This paper presents the results of an investigation on the application of gel placement in an attempt to reduce the permeability of a carbonate porous medium to water and supercritical carbon dioxide, as encountered in the CO2 flooding of carbonate reservoirs. A 7500 ppm high molecular weight polyacrylamide polymer with 300 ppm chromium (III), as crosslinker, was used for this study. Since sodium lactate is commonly used for increasing gelation time at elevated temperatures, additional experiments were conducted by adding sodium lactate to the gel solution with a ratio of polymer to sodium lactate equal to one. The other gel system tested was composed of 5% low molecular weight polyacrylamide with a ratio of 1:12 chromium to polymer.
Experiments were conducted at 1200 psi and 40 °, with and without the presence of residual oil in order to investigate any role the residual oil might play in the performance of gel. Performance and stability of above gel systems for reducing the permeability of the carbonate medium to the injected water and carbon dioxide was tested in a series of flow experiments by alternatively injecting several pore volumes of water and carbon dioxide into the porous media in several cycles.
The porous medium used was crushed carbonate with initial permeability of over 10 Drcies. For all experiments the presence of Sor led to lower residual resistance factors (RRF). Nevertheless, RRFs were between 100 and few thousands for all experiments conducted. The results obtained are clear indication of the effectiveness of these gel systems for conformance control purposes during carbon dioxide flooding projects in carbonate reservoirs.
Different techniques have been investigated for reducing channeling through fractures or high-permeability zones. In most of these methods, attempts have been aimed at reducing the excess water/gas production problems by reducing permeability to the flow. The polymer-gel technology has been applied successfully in many reservoirs, resulting in fractured sealing, water and gas shut-off, and permeability modification. 7 The objective of gel placement and similar blocking-agent treatments is to reduce channeling through fractures or highpermeability zones of oil reservoirs without significantly damaging hydrocarbon productivity and improve the overall oil recovery from the flooding process. The goal of gel treatments is to maximize gel penetration and permeability reduction in high permeable zones while minimizing gel penetration and permeability reduction in less permeable zones or hydrocarbon producing zones. 1 However, no treatment has been found that reduces water permeability without affecting oil permeability. 2 Gel treatments are one of the most aggressive types of conformance control or profile modification techniques. The main advantages of using gels over the other methods such as cements or mechanical plugs, is their flexibility for pumping without a work-over rig, high control of setting time, a deeper penetration into the formation, ease of cleaning, and an easy removal from the well-bore by water recirculation. 3,8.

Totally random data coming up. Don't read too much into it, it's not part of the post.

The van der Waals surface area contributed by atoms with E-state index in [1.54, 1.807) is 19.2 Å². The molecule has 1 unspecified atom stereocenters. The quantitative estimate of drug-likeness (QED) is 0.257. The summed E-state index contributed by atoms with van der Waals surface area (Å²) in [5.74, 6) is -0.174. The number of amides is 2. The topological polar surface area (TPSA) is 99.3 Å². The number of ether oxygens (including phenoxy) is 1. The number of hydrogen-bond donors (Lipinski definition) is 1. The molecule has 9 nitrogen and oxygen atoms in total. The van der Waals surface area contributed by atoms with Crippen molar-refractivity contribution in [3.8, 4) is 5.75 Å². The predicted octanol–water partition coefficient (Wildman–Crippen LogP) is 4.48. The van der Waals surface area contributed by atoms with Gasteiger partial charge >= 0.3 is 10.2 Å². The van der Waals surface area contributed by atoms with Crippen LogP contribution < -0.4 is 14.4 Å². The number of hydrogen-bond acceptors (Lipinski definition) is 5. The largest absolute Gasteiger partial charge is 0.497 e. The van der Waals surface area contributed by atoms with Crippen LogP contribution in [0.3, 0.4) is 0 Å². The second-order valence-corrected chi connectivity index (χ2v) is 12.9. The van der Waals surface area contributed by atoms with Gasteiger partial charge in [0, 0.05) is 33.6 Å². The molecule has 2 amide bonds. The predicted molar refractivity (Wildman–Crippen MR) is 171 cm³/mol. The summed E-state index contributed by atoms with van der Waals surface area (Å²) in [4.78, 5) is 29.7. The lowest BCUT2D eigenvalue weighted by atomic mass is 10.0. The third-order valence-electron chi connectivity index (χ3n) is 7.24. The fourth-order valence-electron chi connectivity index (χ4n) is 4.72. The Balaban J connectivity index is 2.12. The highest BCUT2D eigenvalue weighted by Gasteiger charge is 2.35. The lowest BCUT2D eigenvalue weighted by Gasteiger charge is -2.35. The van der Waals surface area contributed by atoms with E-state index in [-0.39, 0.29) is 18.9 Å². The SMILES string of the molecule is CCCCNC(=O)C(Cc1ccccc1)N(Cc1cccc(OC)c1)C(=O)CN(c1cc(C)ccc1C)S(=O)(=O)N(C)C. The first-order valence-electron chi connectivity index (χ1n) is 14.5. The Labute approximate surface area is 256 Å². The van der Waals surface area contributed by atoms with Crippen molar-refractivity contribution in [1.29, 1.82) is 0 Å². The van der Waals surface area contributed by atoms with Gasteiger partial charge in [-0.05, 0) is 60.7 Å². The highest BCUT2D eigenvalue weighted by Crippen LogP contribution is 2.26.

The purpose of the treatment is to block the strongest flow channels from the well, thus forcing subsequent fluid flow into tighter zones.